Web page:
Paving the way for insurance coverage by Group Health

Declan was one-and-a-half years old when he was diagnosed with Autism. His parents had started noticing a difference with him earlier on when he didn’t seem to behave like other babies his age. He was a content baby, but not as attached to his parents as most socially typical babies were. “Once we got the diagnosis, we were devastated, but it allowed us to move forward to find him the therapy he needed,” his parents said.

When they sought treatment for him, Declan’s parents were shocked and discouraged to find that many insurance providers do not cover therapies and rehab for children with autism. They looked at several different plans and found that some insurers even explicitly excluded autism treatments in their benefit manuals. While they were able to receive an evaluation quickly through a study at the University of Washington, they were randomized to the control arm which recommended..continue reading! >

The village that helped Sean

Susan Murdoch was all too familiar with that feeling of helplessness and fear that comes when one’s child is diagnosed with autism, “The day Sean was diagnosed with autism was the hardest and saddest day of my husband’s and my life.”

The biggest obstacle that Susan and her family faced was not knowing very much about autism and not knowing where to go for help. “We felt completely lost and bewildered.” There were very few resources and support available and they were completely on their own, which Susan says was a very lonely place to be. Luckily, Susan was referred to an incredibly helpful ABA therapist, Dr. Rinamarie Leon-Guerrero. They were also able to enroll Sean into the Experimental Education Unit at the University of Washington. They offered her and her husband a “village” of support resources, understanding, information, and educational opportunities…continue reading! >

Multiple diagnoses challenge David’s family

It was only at nine months of age when Gina began to notice that her son David was beginning to show signs of developmental problems. Having fallen behind in both gross and fine motor skills, David was soon diagnosed with low muscle tone, also known as hypotonia. Concerned for his welfare, his mom soon began taking him to physical and occupational therapy. But David’s challenges did not stop there—at 18 months, David was diagnosed with Apraxia of Speech, a condition characterized by difficulty making the facial movements necessary to form sounds or words. After enrolling David in speech therapy, Gina began to wonder: could Autism be a factor? With this question in mind, David’s mom arranged for a referral to the Children’s Autism Center in Seattle, where he underwent an evaluation in September of 2011. There, David was diagnosed with high-functioning Autism at age 4…continue reading! >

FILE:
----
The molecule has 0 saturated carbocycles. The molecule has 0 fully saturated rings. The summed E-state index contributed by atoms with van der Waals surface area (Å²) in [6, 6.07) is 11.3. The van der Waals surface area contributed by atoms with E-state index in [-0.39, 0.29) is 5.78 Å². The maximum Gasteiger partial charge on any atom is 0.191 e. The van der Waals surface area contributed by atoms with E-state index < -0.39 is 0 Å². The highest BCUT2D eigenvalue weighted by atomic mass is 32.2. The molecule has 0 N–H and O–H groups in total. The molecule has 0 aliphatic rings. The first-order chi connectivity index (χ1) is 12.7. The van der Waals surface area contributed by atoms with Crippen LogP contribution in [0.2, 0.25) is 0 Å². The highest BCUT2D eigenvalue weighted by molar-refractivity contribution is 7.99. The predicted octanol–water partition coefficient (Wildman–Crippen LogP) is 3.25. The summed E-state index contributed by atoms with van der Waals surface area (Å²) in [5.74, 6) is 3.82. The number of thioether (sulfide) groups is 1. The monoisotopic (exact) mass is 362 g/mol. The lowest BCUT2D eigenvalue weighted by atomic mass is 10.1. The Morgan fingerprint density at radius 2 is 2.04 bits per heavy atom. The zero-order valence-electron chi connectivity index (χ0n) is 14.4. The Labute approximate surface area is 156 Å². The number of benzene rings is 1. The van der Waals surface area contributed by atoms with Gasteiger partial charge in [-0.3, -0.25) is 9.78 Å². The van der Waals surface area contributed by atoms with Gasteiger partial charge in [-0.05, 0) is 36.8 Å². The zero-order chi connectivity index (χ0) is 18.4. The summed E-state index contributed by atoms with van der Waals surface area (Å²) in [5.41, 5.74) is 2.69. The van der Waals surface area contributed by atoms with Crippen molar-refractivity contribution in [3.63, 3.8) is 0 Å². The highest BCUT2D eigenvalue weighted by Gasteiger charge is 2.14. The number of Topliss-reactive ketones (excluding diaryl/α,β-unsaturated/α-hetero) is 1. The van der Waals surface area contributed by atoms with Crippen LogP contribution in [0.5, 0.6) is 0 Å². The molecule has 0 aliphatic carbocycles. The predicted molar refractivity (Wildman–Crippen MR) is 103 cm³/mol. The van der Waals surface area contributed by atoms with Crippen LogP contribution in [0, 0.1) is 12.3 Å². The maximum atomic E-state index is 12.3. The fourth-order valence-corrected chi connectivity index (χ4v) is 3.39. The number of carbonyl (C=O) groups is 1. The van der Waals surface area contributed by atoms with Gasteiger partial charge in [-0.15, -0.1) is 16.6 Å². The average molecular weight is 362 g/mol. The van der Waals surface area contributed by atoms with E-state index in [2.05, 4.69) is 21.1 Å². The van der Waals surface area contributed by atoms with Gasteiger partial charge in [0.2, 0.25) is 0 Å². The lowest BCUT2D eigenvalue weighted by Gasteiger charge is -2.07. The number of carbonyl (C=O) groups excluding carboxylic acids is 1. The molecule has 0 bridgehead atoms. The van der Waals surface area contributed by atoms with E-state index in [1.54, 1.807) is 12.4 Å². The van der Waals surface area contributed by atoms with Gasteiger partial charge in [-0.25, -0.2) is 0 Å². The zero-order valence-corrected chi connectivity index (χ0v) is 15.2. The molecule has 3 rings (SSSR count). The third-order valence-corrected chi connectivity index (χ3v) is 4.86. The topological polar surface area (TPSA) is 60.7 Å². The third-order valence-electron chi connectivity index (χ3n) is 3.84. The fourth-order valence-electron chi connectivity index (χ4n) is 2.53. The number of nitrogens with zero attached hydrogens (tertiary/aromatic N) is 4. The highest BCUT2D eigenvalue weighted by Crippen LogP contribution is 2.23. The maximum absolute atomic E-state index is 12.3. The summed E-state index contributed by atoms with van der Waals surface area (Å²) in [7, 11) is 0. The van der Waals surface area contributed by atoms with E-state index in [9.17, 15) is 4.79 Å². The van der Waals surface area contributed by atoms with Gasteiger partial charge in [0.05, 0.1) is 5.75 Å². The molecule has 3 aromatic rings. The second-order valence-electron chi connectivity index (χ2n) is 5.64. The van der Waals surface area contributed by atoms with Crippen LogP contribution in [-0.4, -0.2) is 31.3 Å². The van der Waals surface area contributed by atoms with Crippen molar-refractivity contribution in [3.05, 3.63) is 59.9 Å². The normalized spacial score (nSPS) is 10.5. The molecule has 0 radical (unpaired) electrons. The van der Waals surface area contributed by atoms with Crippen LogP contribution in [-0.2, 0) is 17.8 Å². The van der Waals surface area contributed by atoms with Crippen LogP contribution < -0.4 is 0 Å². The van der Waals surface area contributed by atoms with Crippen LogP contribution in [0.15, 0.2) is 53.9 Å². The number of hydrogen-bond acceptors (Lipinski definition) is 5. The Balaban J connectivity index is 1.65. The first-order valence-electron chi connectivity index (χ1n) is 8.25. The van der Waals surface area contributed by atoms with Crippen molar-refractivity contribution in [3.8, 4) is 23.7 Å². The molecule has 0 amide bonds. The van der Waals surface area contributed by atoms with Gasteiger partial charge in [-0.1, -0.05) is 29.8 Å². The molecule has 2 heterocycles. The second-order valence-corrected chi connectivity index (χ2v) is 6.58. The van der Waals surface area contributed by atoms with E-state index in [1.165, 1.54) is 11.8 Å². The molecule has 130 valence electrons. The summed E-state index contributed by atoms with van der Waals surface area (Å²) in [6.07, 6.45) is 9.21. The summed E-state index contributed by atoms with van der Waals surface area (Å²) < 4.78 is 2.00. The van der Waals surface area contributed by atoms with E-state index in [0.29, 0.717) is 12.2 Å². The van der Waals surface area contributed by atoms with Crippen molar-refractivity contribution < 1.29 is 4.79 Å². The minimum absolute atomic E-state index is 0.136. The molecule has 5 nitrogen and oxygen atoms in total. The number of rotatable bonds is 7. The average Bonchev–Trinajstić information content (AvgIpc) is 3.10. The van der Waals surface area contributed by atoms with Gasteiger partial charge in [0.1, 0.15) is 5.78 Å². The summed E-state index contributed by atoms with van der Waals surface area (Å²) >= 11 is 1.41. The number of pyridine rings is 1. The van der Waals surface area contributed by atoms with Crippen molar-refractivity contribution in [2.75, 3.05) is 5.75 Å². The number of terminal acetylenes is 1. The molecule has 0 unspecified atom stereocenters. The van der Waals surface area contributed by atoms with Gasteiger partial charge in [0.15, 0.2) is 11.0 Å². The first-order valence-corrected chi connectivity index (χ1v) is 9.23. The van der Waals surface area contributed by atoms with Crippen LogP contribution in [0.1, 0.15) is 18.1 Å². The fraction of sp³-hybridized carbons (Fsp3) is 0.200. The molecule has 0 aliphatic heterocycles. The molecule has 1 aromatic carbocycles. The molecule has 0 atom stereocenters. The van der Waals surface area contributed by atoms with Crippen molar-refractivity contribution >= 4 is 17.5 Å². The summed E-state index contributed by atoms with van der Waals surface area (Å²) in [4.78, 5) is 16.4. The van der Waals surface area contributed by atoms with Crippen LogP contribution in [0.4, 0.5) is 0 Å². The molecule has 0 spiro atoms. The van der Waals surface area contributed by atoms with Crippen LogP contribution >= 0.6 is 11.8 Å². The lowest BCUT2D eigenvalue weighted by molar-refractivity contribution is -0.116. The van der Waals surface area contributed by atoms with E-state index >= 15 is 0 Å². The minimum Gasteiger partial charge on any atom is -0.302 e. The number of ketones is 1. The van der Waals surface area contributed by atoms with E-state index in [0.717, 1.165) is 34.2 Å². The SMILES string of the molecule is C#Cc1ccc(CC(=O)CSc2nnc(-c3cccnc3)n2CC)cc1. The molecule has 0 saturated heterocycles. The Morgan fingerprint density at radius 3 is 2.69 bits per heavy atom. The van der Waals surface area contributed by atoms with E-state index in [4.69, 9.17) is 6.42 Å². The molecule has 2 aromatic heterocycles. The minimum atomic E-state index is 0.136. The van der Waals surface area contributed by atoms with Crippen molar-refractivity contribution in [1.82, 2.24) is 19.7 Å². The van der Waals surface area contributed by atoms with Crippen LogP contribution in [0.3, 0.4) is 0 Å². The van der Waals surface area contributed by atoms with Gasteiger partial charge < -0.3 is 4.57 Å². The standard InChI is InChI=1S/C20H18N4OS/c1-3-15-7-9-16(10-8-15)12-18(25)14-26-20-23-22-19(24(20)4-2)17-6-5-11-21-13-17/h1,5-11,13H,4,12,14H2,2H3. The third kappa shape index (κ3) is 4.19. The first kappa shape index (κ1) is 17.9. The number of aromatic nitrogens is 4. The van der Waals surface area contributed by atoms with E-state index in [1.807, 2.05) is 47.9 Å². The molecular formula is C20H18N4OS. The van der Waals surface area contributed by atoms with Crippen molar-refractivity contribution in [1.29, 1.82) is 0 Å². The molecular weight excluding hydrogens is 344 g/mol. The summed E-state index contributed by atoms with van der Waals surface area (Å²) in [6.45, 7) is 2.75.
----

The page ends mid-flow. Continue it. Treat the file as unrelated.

Overcoming obstacles to coverage from Medicaid

When J. A. was first diagnosed with autism at 21 months old, her parents knew there was no time to waste when it came to getting her the proper rehabilitation and therapies. They realized that every moment that she wasn’t receiving treatment was a moment lost and a moment that her development would regress. As their only child they would leave no stone unturned, starting with the Early Steps Study at University of Washington. Much to their disappointment, they were selected as the control group; the specialists only observed her condition, no direct intervention. J.’s doctors had prescribed ABA therapies to her parents, but unfortunately it was not covered under Medicaid and they didn’t have the resources to pay for the dosage privately. While the parents were able to secure five hours of neurodevelopmental therapy a week, they saw little progress. J.’s mother said it was a horrible feeling as parents to not be able to secure the appropriate help their daughter needed…continue reading! >

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